hair on the head (Ibraimov, 2007; Jablonski and Chaplin, 2000; Juzeniene et al., 2009; Pagel and Bodmer, 2003). After the hair had fallen out, human skin, which was initially light like that of current great apes (Jablonski and Chaplin, 2000; Westerhof, 2007), gradually began to pigment (Elias et al., 2009; Jablonski and Chaplin, 2000; Juzeniene et al., 2009). Various hypotheses, not mutually exclusive, have been formulated to explain which selective pressure caused the change. Some of them proposed that the gradual levels of pigmentation in different geographical areas of the world would be the evolutionary result of a compromise between skin which is light enough to allow the synthesis of vitamin D, essential for calcium absorption, yet still dark enough to protect the inner layers of skin from damage caused by UV (destruction of folic acid, one of the B-group vitamins) (Jablonski and Chaplin, 2000, 2013, 2014; Juzeniene et al., 2009; Yuen and Jablonski, 2010). Another hypothesis proposed was that human pigmentation developed to provide an effective permeability barrier, a requirement for life in desiccating terrestrial environment (Elias and Williams, 2013; Elias et al., 2009, 2010; Man et al., 2014). Experimental evidence shows that darkly pigmented skin possess a more efficacious skin barrier than lightly pigmented skin (Gunathilake et al., 2009; Liu et al., 2010; Man et al., 2014). Moreover, in depigmented areas of vitiligo, the epidermal barrier recovery after stripping is significantly delayed (Liu et al., 2010). Finally, pigmented hairless mice (Skh2) display a superior permeability barrier in comparison with the non-pigmented albino (Skh1) mice (Man et al., 2014). The barrier competence reflects a more cohesive structure of adjoining corneocytes, coupled with its low water content and its acidic pH, which encourages the growth of normal flora, while providing a formidable distal layer of the innate immune system that combats the invasion of pathogens. (Brogden et al., 2012; Drake et al., 2008; Elias, 2007; Elias and Williams, 2013; Gunathilake et al., 2009; Mackintosh, 2001). According to these disparate hypotheses, skin pigmentation is therefore an element which is closely linked to general skin homeostasis: not only a filter which protects the body from UV, but constituting an efficient barrier which prevents xerosis, protects against pathogens and indirectly contributes to thermoregulation. Melanogenesis: a biosynthetic means of providing protection, not only through the production of melanin Regulation of melanogenesis is a quite complex mechanism. Locally, keratinocytes and fibroblasts are involved through the production of proopiomelanocortins (POMCs), growth factors, cytokines and reactive oxygen species. Systemic hormones such as corticosteroids and oestrogens also influence the pigmentation process (Imokawa, 2004; Kondo and Hearing, 2011; Schallreuter et al., 2008; Yamaguchi and Hearing, 2009). The a-MSH/ MC1R interaction triggers cAMP/PKA signalling, the most ª 2015 John Wiley & Sons A/S. Published by John Wiley & Sons Ltd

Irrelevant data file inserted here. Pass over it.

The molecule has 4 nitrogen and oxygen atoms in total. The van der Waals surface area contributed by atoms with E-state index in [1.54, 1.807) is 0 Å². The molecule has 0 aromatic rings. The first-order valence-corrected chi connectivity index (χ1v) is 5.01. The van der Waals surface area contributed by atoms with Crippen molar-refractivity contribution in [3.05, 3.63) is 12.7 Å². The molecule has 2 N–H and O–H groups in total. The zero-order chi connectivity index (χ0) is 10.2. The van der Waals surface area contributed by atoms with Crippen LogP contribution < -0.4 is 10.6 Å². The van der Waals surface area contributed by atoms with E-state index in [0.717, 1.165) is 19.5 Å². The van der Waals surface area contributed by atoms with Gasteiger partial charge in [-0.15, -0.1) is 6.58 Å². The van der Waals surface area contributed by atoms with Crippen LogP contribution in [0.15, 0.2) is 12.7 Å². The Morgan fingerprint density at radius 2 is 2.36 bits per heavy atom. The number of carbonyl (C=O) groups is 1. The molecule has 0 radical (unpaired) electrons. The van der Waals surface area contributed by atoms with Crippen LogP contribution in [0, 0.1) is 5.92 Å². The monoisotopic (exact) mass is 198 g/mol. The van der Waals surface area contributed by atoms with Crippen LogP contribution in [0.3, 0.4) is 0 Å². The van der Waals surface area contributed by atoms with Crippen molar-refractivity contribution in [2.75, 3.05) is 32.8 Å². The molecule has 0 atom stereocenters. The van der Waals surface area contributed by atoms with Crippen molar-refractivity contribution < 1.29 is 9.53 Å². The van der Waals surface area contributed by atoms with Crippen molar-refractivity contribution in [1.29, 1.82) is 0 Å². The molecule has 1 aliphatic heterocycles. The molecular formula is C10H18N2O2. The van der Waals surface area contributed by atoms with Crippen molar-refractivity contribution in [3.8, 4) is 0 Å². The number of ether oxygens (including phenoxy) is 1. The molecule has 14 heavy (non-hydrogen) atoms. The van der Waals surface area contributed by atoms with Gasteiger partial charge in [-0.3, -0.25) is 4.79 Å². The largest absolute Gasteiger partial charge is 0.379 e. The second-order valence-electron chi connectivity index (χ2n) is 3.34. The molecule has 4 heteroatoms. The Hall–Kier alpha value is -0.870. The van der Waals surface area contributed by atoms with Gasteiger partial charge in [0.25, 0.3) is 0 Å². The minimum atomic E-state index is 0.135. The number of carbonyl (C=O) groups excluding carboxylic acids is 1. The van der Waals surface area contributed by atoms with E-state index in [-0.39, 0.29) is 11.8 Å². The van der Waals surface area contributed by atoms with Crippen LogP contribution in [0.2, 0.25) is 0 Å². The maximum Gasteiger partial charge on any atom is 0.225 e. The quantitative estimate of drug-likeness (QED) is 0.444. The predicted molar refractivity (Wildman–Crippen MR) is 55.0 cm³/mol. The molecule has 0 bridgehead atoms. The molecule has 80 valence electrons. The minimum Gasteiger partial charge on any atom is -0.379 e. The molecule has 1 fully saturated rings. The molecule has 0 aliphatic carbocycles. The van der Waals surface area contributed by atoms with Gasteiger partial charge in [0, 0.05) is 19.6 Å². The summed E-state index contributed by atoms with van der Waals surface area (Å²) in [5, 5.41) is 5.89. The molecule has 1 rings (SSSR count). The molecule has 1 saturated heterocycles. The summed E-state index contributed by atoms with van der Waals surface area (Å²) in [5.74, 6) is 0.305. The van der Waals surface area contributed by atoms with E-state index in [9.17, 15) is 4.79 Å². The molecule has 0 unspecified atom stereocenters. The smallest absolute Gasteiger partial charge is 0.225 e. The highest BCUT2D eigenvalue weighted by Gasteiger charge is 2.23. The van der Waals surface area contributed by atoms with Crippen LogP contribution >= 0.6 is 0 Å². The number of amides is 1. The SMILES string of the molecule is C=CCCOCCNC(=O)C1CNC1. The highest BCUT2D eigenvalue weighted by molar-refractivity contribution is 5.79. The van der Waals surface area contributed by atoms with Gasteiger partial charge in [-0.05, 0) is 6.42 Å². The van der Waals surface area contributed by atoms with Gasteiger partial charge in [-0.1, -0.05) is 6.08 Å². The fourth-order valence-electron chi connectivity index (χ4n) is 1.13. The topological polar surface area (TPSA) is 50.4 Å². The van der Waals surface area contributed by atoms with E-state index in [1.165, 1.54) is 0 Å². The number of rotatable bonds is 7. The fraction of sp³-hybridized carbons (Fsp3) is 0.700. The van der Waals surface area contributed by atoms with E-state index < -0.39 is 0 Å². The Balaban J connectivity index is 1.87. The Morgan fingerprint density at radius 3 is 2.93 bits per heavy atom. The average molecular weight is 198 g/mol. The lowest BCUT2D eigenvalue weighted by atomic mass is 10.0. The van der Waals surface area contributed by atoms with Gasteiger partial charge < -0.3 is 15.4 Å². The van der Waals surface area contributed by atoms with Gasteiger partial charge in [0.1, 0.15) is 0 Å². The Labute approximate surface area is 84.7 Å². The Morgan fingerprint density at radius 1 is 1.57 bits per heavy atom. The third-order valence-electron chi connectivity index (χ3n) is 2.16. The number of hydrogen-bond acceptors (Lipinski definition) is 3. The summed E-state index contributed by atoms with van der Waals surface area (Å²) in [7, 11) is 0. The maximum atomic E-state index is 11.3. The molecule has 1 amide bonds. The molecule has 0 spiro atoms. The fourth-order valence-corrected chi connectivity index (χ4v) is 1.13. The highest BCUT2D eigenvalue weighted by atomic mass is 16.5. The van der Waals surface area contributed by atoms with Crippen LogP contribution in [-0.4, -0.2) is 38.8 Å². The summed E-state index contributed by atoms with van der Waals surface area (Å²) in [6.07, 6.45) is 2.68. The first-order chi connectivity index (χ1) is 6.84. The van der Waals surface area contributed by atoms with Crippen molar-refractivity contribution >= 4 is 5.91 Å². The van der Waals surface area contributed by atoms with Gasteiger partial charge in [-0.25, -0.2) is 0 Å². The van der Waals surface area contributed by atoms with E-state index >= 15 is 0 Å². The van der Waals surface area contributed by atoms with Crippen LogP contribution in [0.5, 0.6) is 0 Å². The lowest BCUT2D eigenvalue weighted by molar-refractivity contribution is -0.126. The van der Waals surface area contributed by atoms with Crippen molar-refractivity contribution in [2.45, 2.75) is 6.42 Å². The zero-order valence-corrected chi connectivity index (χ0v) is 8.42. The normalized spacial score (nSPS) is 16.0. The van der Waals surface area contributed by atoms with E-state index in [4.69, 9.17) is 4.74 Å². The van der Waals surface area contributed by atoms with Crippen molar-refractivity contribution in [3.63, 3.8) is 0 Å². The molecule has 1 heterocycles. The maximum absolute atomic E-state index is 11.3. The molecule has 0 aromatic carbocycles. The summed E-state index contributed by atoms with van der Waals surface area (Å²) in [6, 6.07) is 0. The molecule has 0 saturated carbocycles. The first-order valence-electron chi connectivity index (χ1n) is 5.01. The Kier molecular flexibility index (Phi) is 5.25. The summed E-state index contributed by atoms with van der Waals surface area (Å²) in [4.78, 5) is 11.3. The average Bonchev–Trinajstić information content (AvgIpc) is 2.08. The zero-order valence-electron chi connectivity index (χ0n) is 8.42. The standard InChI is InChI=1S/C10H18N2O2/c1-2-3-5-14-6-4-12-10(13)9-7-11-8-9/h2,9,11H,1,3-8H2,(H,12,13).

relevant pathway for melanin synthesis. Moreover, a-MSH is able to control melanogenesis also independently of MC1R, possibly by acting directly in melanosomes (Schallreuter et al., 2008). Among the other melanocortins, ACTH, the most abundant melanocortin in the human epidermis, interacts with MC1R and stimulates the phosphatidylinositol (PI(4,5)P2/PLC-beta) pathway and the intracellular release of calcium from the RER. The calcium release promotes the active transport of L-phenylalanine via large amino acid transporter 1 (LAT1) and its turnover via phenylalanine hydroxylase activity (PAH), in the presence of the cofactor 6BH4, providing sufficient concentrations of L-tyrosine to sustain melanogenesis (Schallreuter and Wood, 1999; Schallreuter et al., 2004). The correlation between epidermal PAH activities and 6BH4 levels with skin phototypes I-VI supports their close relationship with skin pigmentation (Schallreuter et al., 1994, 1997). The PI(4,5) P2/PLC-beta pathway controls also the activation of PKCb which in turn activates tyrosinase by phosphorylating serine residues in its cytoplasmic domain (Park et al., 1999). The same pathway is also activated by catecholamines (Grando et al., 2006). Following UV irradiation, p53 increases melanogenesis by inducing the expression of POMC in keratinocytes and by directly stimulating the genes encoding tyrosinase and tyrosinase-related protein-1 (TYRP-1) in melanocyte (Cui et al., 2007; Khlgatian et al., 2002; Kondo and Hearing, 2011; Nylander et al., 2000). Moreover, a mechanism involving H2O2 in the regulation of tyrosinase via p53 through the transcription of hepatocyte nuclear factor 1a has been proposed (Schallreuter et al., 2003). The nitric oxide (NO) produced in melanocytes after UV is considered as a major intra- and extracellular messenger molecule. NO elicits its effects through the activation of a soluble guanylate cyclase, leading to an increase in intracellular cGMP content and the activation of cGMPdependent protein kinase, stimulating melanogenesis (Busc a and Ballotti, 2000). Also H2O2, in the micromolar range, is able to act as a signal mediator, up-regulating a plethora of transcription factors including p53, MITF, NF-kB and the antioxidant enzymes catalase, thioredoxin reductase, glutathione reductase and methionine sulfoxide reductase (Schallreuter et al., 2008). DNA damage and DNA repair play relevant roles in the UV-induced melanogenic response of melanocytes. In particular, thymidine dimmers (pT-pT) increase p53 expression and up-regulate the expression of tyrosinase and TRP1 (Arad et al., 2006; Gilchrest and Eller, 1999). Finally, a number of new factors that are involved in melanogenesis have recently been reported, such as factors regulating melanosome pH and ion transport (Bellono and Oancea, 2014; Cheli et al., 2009; Fuller et al., 2001; Kondo and Hearing, 2011; Schallreuter et al., 2008). Research in the fields of pigmentation and dermatology essentially focuses on melanin as a filter, types of melanin (whether eu or pheomelanin) and the correlation 379